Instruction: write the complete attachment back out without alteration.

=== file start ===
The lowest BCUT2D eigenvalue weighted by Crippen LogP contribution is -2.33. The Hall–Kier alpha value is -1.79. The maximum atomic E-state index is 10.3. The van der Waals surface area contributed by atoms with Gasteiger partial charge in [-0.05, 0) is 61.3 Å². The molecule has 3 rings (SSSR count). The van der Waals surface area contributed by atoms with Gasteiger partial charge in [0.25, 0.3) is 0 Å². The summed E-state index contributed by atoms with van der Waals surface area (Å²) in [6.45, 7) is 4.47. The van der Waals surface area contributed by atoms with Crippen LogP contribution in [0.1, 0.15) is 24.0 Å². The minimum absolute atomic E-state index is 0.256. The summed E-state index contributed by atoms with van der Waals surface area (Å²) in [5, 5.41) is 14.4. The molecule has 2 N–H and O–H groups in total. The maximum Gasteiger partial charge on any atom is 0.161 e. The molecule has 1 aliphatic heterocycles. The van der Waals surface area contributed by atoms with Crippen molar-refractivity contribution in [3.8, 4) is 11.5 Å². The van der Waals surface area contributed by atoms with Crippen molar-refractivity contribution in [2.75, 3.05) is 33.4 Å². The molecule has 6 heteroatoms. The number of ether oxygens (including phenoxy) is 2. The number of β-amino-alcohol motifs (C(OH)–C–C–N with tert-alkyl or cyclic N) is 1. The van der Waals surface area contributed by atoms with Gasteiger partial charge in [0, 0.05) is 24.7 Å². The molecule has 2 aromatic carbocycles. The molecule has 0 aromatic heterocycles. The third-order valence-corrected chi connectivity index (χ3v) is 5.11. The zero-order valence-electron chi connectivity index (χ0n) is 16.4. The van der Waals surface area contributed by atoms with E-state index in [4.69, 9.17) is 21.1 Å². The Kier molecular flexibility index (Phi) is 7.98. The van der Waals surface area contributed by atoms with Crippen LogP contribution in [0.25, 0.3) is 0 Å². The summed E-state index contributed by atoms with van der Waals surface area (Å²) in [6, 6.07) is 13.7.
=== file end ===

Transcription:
The lowest BCUT2D eigenvalue weighted by Crippen LogP contribution is -2.33. The Hall–Kier alpha value is -1.79. The maximum atomic E-state index is 10.3. The van der Waals surface area contributed by atoms with Gasteiger partial charge in [-0.05, 0) is 61.3 Å². The molecule has 3 rings (SSSR count). The van der Waals surface area contributed by atoms with Gasteiger partial charge in [0.25, 0.3) is 0 Å². The summed E-state index contributed by atoms with van der Waals surface area (Å²) in [6.45, 7) is 4.47. The van der Waals surface area contributed by atoms with Crippen LogP contribution in [0.1, 0.15) is 24.0 Å². The minimum absolute atomic E-state index is 0.256. The summed E-state index contributed by atoms with van der Waals surface area (Å²) in [5, 5.41) is 14.4. The molecule has 2 N–H and O–H groups in total. The maximum Gasteiger partial charge on any atom is 0.161 e. The molecule has 1 aliphatic heterocycles. The van der Waals surface area contributed by atoms with Crippen molar-refractivity contribution in [3.8, 4) is 11.5 Å². The van der Waals surface area contributed by atoms with Crippen molar-refractivity contribution in [2.75, 3.05) is 33.4 Å². The molecule has 6 heteroatoms. The number of ether oxygens (including phenoxy) is 2. The number of β-amino-alcohol motifs (C(OH)–C–C–N with tert-alkyl or cyclic N) is 1. The van der Waals surface area contributed by atoms with Gasteiger partial charge in [0, 0.05) is 24.7 Å². The molecule has 2 aromatic carbocycles. The molecule has 0 aromatic heterocycles. The third-order valence-corrected chi connectivity index (χ3v) is 5.11. The zero-order valence-electron chi connectivity index (χ0n) is 16.4. The van der Waals surface area contributed by atoms with E-state index in [4.69, 9.17) is 21.1 Å². The Kier molecular flexibility index (Phi) is 7.98. The van der Waals surface area contributed by atoms with Crippen LogP contribution in [0.25, 0.3) is 0 Å². The summed E-state index contributed by atoms with van der Waals surface area (Å²) in [6, 6.07) is 13.7.